"I don't need a lawyer to tell me this is a violation of the ethics policy," Vallas said. "These two individuals stumbled."

Neither declared the trip on an annual financial-disclosure form, in apparent violation of a state ethics-law requirement that public officials report gifts and trips paid for by private organizations.

Thornton said he would amend his form.

It is a crime for a public official to accept gifts in exchange for official acts.

Both said the trip, attended by two Plato executives and three dozen administrators from around the country, had nothing to do with the software purchase.

Thornton said the journey, the "trip of a lifetime," was a valuable learning experience.

"There was never a sales presentation, there was never a product," he said. "Maybe I'm being a little naive. They appeared to be sincerely interested in the substance of education in Africa."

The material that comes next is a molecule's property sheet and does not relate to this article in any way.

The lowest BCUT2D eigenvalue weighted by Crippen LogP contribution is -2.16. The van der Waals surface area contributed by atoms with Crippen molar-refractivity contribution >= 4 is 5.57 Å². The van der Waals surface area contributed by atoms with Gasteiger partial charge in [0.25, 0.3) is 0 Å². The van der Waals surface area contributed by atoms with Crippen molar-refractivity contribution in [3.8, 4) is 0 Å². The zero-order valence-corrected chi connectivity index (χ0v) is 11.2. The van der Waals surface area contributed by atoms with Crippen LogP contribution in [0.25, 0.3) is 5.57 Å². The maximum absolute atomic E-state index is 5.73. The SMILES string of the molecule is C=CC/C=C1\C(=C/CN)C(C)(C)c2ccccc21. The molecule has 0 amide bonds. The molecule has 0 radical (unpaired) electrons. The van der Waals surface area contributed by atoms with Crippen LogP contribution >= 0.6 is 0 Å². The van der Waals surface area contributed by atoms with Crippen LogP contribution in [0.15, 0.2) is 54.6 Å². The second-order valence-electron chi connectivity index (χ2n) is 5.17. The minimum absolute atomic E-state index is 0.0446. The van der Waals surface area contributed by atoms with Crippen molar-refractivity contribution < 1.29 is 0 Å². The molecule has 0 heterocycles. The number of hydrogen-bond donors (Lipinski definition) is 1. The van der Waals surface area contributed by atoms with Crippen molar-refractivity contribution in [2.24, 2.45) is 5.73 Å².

Chivis echoed that. "It was a blessing," she said, saying she was inspired by the devotion of children studying in mud huts.

They also said they did not consider the possibility that the trip ran afoul of the ethics policy, which prohibits senior employees from accepting anything of value from those in a position to benefit from their official actions.

Vallas said he knew at the time that Thornton had gone on the trip, but he said he did not know that Plato had subsidized it or that Chivis had attended.

He said the two never should have taken the trip, but having taken it, he added, they should have disclosed it and recused themselves from action on the Plato contract.

"When the Plato contract came up, that should have raised the flag. They should have stepped away," he said.